…At the Seoul Kimchi Academy House in 명동 (Myeongdong).
With my time in 서을 (Seoul) drawing to a close its become my mission to get as much done as possible before I fly back to Canada on the 12th of June. One of the things that had been high up on my list of things to do before leaving was to attend a Korean-food cooking class.
A quick Google search for English-language based classes brought me swiftly to the Seoul Kimchi Academy. The class, which runs ~90minute costs 30,000원 for just the 김치(kimchi)-making class. For an additional 15,000원 and another 30-40minutes you can also learn how to cook 떡볶이 (ddeokbokki – spicy rice cakes). You can call or email to make a reservation and the school overs classes every 2 hours from 10am until 5pm. I emailed the school and got back a response within a day or so. I made a reservation for Wednesday, May 22nd at 10am and excitedly awaited the day to arrive.
This is actually my second attempt at making kimchi. The first was when I was still living in Canada and had wanted to try making it. It turned out…oookkkaaaayyyy…but way, WAY to spicy for my sister and I to eat. This is my ‘take-2’ attempt ^^
When I got to the building at 9:50am, I wasn’t sure if I was going to be the only on there. Thankfully, already there was a Japanese woman, and we were soon joined by a mother-daughter couple from Hong Kong. I was the only one in the group who was living in Korea however, with the other two sets only in for shopping trips.
To start the class off, our instructor, 이상미 (Lee Sang-mi), offered us all a glass of 유자차 (yuja cha – citron-honey tea) and our choice of 한복 (hanbok – traditional Korean clothes) inspired apron. Because the class was only 90minutes, all of our ingredients were already prepped for us.
Seasonings: 고추 가루 (gochu karn – red pepper powder), 생선 소스(sangseon soseu – fish sauce), 새우 젓 (saeu jeot – salted shrimp), 설탕 (seoltang – sugar), 참깨 (chamggae – sesame seeds), and a paste made of boiled sticky rice powder, and 마늘-생강 (maneul-saengkang – a 5-1 mix of garlic-ginger)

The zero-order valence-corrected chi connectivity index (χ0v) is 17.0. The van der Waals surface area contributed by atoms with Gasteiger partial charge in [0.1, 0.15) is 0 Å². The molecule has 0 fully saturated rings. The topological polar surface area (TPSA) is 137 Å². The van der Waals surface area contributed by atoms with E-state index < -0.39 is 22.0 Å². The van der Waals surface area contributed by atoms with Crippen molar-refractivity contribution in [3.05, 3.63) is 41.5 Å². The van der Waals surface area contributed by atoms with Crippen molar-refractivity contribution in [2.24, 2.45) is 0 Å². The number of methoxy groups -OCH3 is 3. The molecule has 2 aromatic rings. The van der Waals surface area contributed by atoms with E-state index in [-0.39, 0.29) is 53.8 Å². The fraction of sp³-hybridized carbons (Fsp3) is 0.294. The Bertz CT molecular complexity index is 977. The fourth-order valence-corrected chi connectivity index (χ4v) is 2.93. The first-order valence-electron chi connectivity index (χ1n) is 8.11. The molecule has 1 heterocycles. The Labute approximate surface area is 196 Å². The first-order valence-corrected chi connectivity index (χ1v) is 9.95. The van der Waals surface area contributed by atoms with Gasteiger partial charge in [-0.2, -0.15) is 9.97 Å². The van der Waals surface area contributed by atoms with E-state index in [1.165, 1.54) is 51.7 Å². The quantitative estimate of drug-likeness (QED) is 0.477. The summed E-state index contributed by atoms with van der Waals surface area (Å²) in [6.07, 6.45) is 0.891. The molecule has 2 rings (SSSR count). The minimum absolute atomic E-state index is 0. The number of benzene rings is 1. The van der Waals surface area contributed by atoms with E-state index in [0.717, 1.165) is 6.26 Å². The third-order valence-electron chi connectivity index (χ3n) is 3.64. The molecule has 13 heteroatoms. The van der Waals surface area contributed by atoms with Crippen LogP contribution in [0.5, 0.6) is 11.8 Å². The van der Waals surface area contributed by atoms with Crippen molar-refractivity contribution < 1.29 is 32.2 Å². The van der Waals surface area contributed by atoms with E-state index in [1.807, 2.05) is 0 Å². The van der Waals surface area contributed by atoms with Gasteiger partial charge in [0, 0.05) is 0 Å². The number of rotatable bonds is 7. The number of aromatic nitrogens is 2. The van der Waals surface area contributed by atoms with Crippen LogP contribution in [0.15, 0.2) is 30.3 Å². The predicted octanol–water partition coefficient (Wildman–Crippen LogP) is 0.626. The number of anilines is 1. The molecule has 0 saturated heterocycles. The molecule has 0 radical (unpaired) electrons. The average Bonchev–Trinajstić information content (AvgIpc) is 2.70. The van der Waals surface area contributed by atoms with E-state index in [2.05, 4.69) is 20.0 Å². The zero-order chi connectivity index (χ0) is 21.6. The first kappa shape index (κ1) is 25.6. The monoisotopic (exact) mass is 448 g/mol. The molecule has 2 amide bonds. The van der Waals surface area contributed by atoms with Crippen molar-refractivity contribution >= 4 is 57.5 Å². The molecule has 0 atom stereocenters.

Core Ingredients: 배추 (bachu – Chinese/Napa cabbage), 파 (pa – spring onion), 향신료 (hyangshinryo – chives), and 무 (mu – radish).
We all received a printed copy of the kimchi recipe so we can attempt the re-make the kimchi when we return to our home countries. She did go on to tell us though that when you make kimchi you aren’t limited to only those 3 core ingredients. You can throw in whatever you like.
The teacher was great! She not only spoke Korean and English. She was also fluent in Japanese, and could speak Chinese as well, though she had some trouble with the tones. She would guide us through the steps and take pictures constantly.
**NOTE** the kimchi we made was a small individual sized-kimchi. So my seasonings are measured out for ~ 1/2 of a head of cabbage, and 3” thick radish cut in half.
Step 1: Cutting the ingredients.
Start by cutting the radish width-wise into slivers ~2mm in thickness. Stagger your slices and jullian(DC) cut into 1mm pieces.
Next, cut the spring onion and chives into 3cm lengths.
Put all of the cut pieces into the bowl and prepare the seasonings.
Step 2: Seasoning
Add 3 teaspoons of gochu karn and 1 teaspoon of the other 6 ingredients. If you can’t find fish sauce or salted shrimp you can simply use salt.
Step 3: Mix
Time to dawn those sexy plastic gloves! Because of the red pepper powder, if you try to mix this with your bare hands, chances are you’re going to have a burning sensation running through your fingers. Mix the lot until everything is well mixed and you have a bit of excess liquid.
Step 4: Preparing the cabbage.
Because our cabbage came already salted, we didn’t have to worry about making the brine and salting our own cabbage. If you’re to make this at home though, you’re going to have to let your cabbage sit in a pot of salted water (~15% salt) for 6-8 hours (in the summer) or 8-12 hours (in the winter). Once your cabbage has been sitting in the brine, you need to rinse it under running water 2-3 times and let it sit for ~2 hours in a coriander to drain. The seonsaengnim was very clear that you should never squeeze out the excess water.
Step 5: Adding the mixture to the cabbage.
With one hand, lift up your cabbage so that only one leaf is still lying down. Now, with your sexy gloves, take a handful of your mixture and rub it over the green part of the leaf. You won’t need to leave any of the mixture on that part of the leaf because it’s so thin. Pat down the mixture over the thicker white part of the cabbage leave and pull down the next leaf and repeat the process until all the leafs are rubbed and coated in the kimchi mix.
Step 6: Fermenting
Woo! You’re 98% done making kimchi! All that’s left is to let your little bundle sit in the fridge for 3-4 days to ferment and then it’s good to eat! Your kimchi will be good for ~1 month.
I was pleasantly surprised by the class! It made kimchi-making seem like a breeze. I was also super happy during the taste test. My attempt this time was lacking any sign of over powering spiciness of the last batch!
After we had wrapped all of our kimchi into plastic bags and removed as much air as possible, Sang-mi placed them into thick bags and double sealed them so they could be safe for air travel.
After the class was done, we got to play dress up! At the back of the classroom there was a rack filled with dozens of different hanbok. Sang-mi picked out one for each of us to wear. I got a lovely deep blue and red hanbok to wear.
Woo for funny props!